If you're a social network junkie like me, then you know all about getting Happy Birthday posts when the B-Day arrives. I don't know about you, but I get happy birthday wishes posted on my page from people I haven't spoken to in the past five years. Do you really care about my birthday? 'Cause I don't really care about yours, but uh, er yeah, thanks anyway for the happy birthday message and making me look popular on my message board.
It makes it easy to
pretend show you care when the homepage of MySpace or Facebook reminds you of friends with upcoming birthdays. And when it's easy to smack a post on a friend's page, who needs to worry about sending greeting cards?
Well a North Palm Beach online store is hoping to get my generation to stop clicking and start licking. GREETINGster.com lets you enter in all your friends and their birthdays, and then a week before the birthday it sends you a card in the mail for your friend. It comes with a pre-stamped and addressed envelope, so after you sign it you can just drop it in the mail. They also have generic winter holiday cards.
Sounds pretty easy. It costs $2.99 per recipient, but as of now they only have two birthday cards to choose from and three winter holiday cards.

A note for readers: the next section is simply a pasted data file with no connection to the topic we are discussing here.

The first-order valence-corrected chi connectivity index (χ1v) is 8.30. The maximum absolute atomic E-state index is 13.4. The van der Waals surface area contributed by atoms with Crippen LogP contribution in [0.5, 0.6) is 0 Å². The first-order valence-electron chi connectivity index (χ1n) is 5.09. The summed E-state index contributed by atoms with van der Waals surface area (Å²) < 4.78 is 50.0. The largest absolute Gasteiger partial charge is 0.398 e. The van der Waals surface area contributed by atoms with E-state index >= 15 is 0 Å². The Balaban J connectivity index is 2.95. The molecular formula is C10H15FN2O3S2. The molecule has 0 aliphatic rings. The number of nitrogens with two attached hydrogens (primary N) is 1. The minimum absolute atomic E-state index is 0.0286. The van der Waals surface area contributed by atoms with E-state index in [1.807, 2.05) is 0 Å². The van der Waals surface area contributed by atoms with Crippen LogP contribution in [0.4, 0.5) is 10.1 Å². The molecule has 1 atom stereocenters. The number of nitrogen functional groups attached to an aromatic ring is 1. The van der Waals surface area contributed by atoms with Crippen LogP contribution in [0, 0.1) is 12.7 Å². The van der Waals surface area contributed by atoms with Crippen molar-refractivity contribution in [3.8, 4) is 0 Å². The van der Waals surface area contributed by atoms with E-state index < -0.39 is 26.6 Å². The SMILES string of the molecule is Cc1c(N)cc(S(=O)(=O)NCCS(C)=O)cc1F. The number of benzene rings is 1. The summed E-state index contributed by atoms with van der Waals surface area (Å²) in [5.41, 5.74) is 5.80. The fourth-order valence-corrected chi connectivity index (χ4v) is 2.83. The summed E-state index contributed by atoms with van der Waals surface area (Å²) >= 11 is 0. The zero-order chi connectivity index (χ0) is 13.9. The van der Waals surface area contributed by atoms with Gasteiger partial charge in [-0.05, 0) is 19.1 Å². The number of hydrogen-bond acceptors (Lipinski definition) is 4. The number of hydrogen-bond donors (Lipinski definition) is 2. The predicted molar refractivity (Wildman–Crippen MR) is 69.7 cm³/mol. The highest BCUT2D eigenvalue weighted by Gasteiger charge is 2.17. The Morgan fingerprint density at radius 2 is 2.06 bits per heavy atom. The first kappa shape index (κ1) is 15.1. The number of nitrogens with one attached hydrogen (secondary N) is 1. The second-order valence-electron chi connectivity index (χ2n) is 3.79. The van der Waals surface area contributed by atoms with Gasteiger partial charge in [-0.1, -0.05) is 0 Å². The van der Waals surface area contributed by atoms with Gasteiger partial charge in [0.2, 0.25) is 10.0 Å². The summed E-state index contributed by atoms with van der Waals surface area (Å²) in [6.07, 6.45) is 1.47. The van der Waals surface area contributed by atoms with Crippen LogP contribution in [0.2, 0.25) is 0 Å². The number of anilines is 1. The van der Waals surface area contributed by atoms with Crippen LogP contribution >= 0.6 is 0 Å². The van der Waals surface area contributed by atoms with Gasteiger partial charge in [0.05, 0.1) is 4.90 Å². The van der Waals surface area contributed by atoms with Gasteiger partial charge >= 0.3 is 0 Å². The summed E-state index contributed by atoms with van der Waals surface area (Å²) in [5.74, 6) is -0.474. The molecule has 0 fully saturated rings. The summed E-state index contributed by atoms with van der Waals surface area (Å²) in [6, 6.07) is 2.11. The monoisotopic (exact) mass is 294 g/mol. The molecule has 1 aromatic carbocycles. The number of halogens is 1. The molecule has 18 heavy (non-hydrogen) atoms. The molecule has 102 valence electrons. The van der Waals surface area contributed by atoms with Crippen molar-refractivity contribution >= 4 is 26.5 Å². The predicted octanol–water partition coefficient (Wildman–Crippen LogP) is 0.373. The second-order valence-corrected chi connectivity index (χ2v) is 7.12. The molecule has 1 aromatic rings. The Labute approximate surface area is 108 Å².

So what's better... showing the world you sent me a birthday message, or paying money to send me a card that no one will see, but I'll know you put more effort into it? Cards are becoming more rare these days, I think it's that much more special to get something in the snail mail. Or if you're going to go the free route, throw in a text message for friend bonus points.
So what if your scheme to sell your second iPhone failed. With two iPhones, people will think you're twice as cool. ...or maybe it doesn't work like that.
iPHONE PURCHASERS WHO HAD HOPED TO RESELL THEM FARE POORLY
By KATIE HAFNER
New York Times News Service
SAN FRANCISCO -- David Flashner thought he had it wired: Buy two iPhones last Friday when they first went on sale, keep one and sell the other at a profit so big it would pay for most of the first one.